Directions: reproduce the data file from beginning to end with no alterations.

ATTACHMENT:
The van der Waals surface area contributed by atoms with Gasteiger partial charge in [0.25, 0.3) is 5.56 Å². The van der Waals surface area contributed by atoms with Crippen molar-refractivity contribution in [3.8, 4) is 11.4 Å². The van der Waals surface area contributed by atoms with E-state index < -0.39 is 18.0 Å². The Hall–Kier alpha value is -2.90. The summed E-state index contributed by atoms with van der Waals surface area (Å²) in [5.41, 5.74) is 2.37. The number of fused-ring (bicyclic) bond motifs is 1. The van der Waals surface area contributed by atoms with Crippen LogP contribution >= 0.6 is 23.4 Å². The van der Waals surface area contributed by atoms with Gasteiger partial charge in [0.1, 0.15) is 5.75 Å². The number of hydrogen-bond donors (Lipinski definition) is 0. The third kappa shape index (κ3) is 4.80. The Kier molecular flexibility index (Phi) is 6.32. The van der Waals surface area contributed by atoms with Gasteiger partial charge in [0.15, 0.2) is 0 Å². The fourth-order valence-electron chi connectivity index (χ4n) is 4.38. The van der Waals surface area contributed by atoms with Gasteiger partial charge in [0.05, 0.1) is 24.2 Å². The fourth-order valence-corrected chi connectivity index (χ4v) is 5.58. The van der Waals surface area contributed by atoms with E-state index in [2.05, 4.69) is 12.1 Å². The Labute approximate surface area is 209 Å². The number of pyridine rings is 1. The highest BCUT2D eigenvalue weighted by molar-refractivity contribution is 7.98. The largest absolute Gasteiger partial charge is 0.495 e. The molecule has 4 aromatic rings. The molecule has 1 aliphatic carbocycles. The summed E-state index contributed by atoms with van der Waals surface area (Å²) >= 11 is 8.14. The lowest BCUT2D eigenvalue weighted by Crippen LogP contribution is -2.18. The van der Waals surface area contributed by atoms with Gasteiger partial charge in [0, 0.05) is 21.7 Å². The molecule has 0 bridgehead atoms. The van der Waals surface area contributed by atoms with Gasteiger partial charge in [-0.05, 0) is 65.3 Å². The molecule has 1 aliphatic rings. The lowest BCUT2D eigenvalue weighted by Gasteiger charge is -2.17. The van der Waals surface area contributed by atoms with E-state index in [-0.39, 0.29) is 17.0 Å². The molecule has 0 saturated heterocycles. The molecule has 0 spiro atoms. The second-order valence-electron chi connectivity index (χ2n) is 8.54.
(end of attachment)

The van der Waals surface area contributed by atoms with Gasteiger partial charge in [0.25, 0.3) is 5.56 Å². The van der Waals surface area contributed by atoms with Crippen molar-refractivity contribution in [3.8, 4) is 11.4 Å². The van der Waals surface area contributed by atoms with E-state index < -0.39 is 18.0 Å². The Hall–Kier alpha value is -2.90. The summed E-state index contributed by atoms with van der Waals surface area (Å²) in [5.41, 5.74) is 2.37. The number of fused-ring (bicyclic) bond motifs is 1. The van der Waals surface area contributed by atoms with Crippen LogP contribution >= 0.6 is 23.4 Å². The van der Waals surface area contributed by atoms with Gasteiger partial charge in [0.1, 0.15) is 5.75 Å². The number of hydrogen-bond donors (Lipinski definition) is 0. The third kappa shape index (κ3) is 4.80. The Kier molecular flexibility index (Phi) is 6.32. The van der Waals surface area contributed by atoms with Gasteiger partial charge in [0.15, 0.2) is 0 Å². The fourth-order valence-electron chi connectivity index (χ4n) is 4.38. The van der Waals surface area contributed by atoms with Gasteiger partial charge in [0.05, 0.1) is 24.2 Å². The fourth-order valence-corrected chi connectivity index (χ4v) is 5.58. The van der Waals surface area contributed by atoms with E-state index in [2.05, 4.69) is 12.1 Å². The Labute approximate surface area is 209 Å². The number of pyridine rings is 1. The highest BCUT2D eigenvalue weighted by molar-refractivity contribution is 7.98. The largest absolute Gasteiger partial charge is 0.495 e. The molecule has 4 aromatic rings. The molecule has 1 aliphatic carbocycles. The summed E-state index contributed by atoms with van der Waals surface area (Å²) >= 11 is 8.14. The lowest BCUT2D eigenvalue weighted by Crippen LogP contribution is -2.18. The van der Waals surface area contributed by atoms with Gasteiger partial charge in [0, 0.05) is 21.7 Å². The molecule has 0 bridgehead atoms. The van der Waals surface area contributed by atoms with Gasteiger partial charge in [-0.05, 0) is 65.3 Å². The molecule has 1 aliphatic rings. The lowest BCUT2D eigenvalue weighted by Gasteiger charge is -2.17. The van der Waals surface area contributed by atoms with E-state index in [-0.39, 0.29) is 17.0 Å². The molecule has 0 saturated heterocycles. The molecule has 0 spiro atoms. The second-order valence-electron chi connectivity index (χ2n) is 8.54.